When The Well Runs Dry

His debt has become ours, and that’s not fair. His cavalier mentality is like that of the younger brother who goes to the county fair with the family and keeps blowing money on games, food, and rides. Every 20 minutes or so he returns to Mom and Dad with his hand out. “I’m out of money again,” and Mom plops another $20 in his hand, which he promptly wastes and then returns for more. When Dad finally says, “That’s enough,” the son starts crying uncontrollably on the midway, having a meltdown because his demand exhausted the supply, and he now realizes he should have been more careful with the expenditures. It’s all spilled milk.

Party Over

I know this is a giant oversimplification, and I am sure anyone who has been laid off or fired in the last few years is boiling right now because it is “different” for them. Let’s be honest here. I think all of us bear some of the responsibility for what’s happened–not the economy, not the politicians, not the market place–just us.

We knew deep in our hearts that one day the party would end, but we plowed forward as if it never would, ignoring that little voice that said, “That’s an awful lot to pay for a car” or “You know, if one thing goes wrong, this huge mortgage will blow up in our face.” We swatted that Jiminy Cricket away from our ear as if it was a summer picnic fly.

How To Be A Man

InBerea,Ohio, where I was born, three streets triangulate the center of downtown, thus the distinction of having a “town triangle” instead of a “town square.” Locals are proud of that unique trivia. In my youth, Schneider’s Drug Store, Whitey’s Army/Navy Store, Art’s Men’s Shop, and other quaint businesses adorned the triangle, and on the “away” side–next to the hardware store and across the street from the pool hall–sat Pappy and Uncle Mike’s Barber Shop. Pappy (my mom’s dad) learned the trade of barbering around age 40 when the country no longer needed men to haul chunks of ice or coal into a house.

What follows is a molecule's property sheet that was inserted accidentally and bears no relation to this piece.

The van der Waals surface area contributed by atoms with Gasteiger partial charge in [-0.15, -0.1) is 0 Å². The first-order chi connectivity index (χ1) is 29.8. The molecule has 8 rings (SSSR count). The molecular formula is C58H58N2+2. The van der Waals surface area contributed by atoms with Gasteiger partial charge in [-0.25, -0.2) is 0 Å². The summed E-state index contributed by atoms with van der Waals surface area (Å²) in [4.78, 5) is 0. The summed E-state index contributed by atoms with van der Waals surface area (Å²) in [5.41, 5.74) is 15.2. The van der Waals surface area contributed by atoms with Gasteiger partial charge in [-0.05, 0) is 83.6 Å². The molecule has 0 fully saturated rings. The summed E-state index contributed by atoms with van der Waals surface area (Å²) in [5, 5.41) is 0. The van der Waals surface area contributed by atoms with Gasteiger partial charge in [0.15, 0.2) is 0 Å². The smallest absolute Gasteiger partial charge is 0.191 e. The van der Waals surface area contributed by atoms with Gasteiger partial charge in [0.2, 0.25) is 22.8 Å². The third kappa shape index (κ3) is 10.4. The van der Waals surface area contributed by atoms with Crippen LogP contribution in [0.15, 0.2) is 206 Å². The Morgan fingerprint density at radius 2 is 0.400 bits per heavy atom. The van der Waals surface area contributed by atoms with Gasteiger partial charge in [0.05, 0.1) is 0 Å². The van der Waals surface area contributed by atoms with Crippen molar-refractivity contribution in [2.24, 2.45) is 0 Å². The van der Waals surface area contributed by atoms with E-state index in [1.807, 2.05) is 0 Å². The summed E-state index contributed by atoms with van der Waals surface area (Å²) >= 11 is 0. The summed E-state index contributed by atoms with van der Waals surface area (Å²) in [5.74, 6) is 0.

This small town was full of men with character, pride, and responsibility. They took great care to live in a way that made their families proud. They minimized risk because they didn’t want to appear needy, and, as a rule, put themselves last.

On Saturday mornings, Pappy would take me to the shop, where he would re-shave my “Princeton” haircut. I’d read comic books, sneak peeks at the girlie magazines he kept in the back, and just hang around until Dad whistled from across the street for me to join him for a hamburger for lunch at the pool room. It was a simpler time, and I saw each day as a privilege. From the customers at the barber shop who gave me hard candies to the pool-room men who gave me dimes to play the pinball machines all afternoon, there were constant examples of “how to be a man.”

Here’s one I always remember. Pappy used to keep $1 bills in his left pocket and $10 bills in his right. When he had 10 $1 bills, he exchanged them for a $10 bill. When he had 10 $10 bills, he exchanged them for a $100 bill, which he promptly added to a rubber-banded roll hidden in a cigar box in the basement. Eventually, he would count the money and then drive his current car tointo the local dealership.  He would choose a new car, offering his current car as trade plus the cash he had in his hand–title, license, and tax, out the door. In this way, he was always driving a car that was never more than 5 years old, and it was one he had selected, on his terms–one he saved for, waited for, and planned for.

If we had thought more like that several years ago, wouldn’t we have avoided some of the “terrible way the country is treating us?”

Ron Ciancutti is the Purchasing Manager for Cleveland Metroparks. He is not on Facebook, but he can be reached at rdc@clevelandmetroparks.com.

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